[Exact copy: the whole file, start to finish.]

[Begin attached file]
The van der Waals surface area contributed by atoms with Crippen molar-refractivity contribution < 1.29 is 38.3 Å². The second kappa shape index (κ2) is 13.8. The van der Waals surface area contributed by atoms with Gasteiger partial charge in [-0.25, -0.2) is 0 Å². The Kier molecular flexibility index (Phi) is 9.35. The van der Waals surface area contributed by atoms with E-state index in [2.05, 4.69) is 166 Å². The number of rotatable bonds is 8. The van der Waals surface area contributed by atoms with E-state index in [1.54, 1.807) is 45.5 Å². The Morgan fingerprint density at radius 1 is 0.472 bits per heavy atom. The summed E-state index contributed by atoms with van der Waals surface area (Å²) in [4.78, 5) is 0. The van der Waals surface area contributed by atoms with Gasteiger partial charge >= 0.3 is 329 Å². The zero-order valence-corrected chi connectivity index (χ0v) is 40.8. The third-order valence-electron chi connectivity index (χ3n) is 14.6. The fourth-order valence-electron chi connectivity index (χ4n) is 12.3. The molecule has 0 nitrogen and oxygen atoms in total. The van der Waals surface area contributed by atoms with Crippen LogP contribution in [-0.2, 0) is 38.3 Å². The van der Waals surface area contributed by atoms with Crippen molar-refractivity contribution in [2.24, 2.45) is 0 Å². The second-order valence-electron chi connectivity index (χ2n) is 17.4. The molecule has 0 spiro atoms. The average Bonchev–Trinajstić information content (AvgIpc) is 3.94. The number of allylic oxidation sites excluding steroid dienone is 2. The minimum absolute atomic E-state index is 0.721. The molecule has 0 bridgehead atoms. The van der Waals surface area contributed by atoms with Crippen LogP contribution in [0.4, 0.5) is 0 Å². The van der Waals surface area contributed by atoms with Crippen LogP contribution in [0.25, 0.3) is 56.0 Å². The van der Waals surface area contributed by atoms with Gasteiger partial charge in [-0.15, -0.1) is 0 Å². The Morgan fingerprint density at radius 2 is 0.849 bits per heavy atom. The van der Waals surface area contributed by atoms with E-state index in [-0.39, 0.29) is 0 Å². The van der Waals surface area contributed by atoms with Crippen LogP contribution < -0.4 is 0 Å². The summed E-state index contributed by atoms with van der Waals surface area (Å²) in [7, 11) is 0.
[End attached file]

The van der Waals surface area contributed by atoms with Crippen molar-refractivity contribution < 1.29 is 38.3 Å². The second kappa shape index (κ2) is 13.8. The van der Waals surface area contributed by atoms with Gasteiger partial charge in [-0.25, -0.2) is 0 Å². The Kier molecular flexibility index (Phi) is 9.35. The van der Waals surface area contributed by atoms with E-state index in [2.05, 4.69) is 166 Å². The number of rotatable bonds is 8. The van der Waals surface area contributed by atoms with E-state index in [1.54, 1.807) is 45.5 Å². The Morgan fingerprint density at radius 1 is 0.472 bits per heavy atom. The summed E-state index contributed by atoms with van der Waals surface area (Å²) in [4.78, 5) is 0. The van der Waals surface area contributed by atoms with Gasteiger partial charge >= 0.3 is 329 Å². The zero-order valence-corrected chi connectivity index (χ0v) is 40.8. The third-order valence-electron chi connectivity index (χ3n) is 14.6. The fourth-order valence-electron chi connectivity index (χ4n) is 12.3. The molecule has 0 nitrogen and oxygen atoms in total. The van der Waals surface area contributed by atoms with Crippen LogP contribution in [-0.2, 0) is 38.3 Å². The van der Waals surface area contributed by atoms with Crippen molar-refractivity contribution in [2.24, 2.45) is 0 Å². The second-order valence-electron chi connectivity index (χ2n) is 17.4. The molecule has 0 spiro atoms. The average Bonchev–Trinajstić information content (AvgIpc) is 3.94. The number of allylic oxidation sites excluding steroid dienone is 2. The minimum absolute atomic E-state index is 0.721. The molecule has 0 bridgehead atoms. The van der Waals surface area contributed by atoms with Crippen LogP contribution in [0.4, 0.5) is 0 Å². The van der Waals surface area contributed by atoms with Crippen LogP contribution in [0.25, 0.3) is 56.0 Å². The van der Waals surface area contributed by atoms with Gasteiger partial charge in [-0.15, -0.1) is 0 Å². The Morgan fingerprint density at radius 2 is 0.849 bits per heavy atom. The van der Waals surface area contributed by atoms with E-state index in [-0.39, 0.29) is 0 Å². The van der Waals surface area contributed by atoms with Crippen LogP contribution < -0.4 is 0 Å². The summed E-state index contributed by atoms with van der Waals surface area (Å²) in [7, 11) is 0.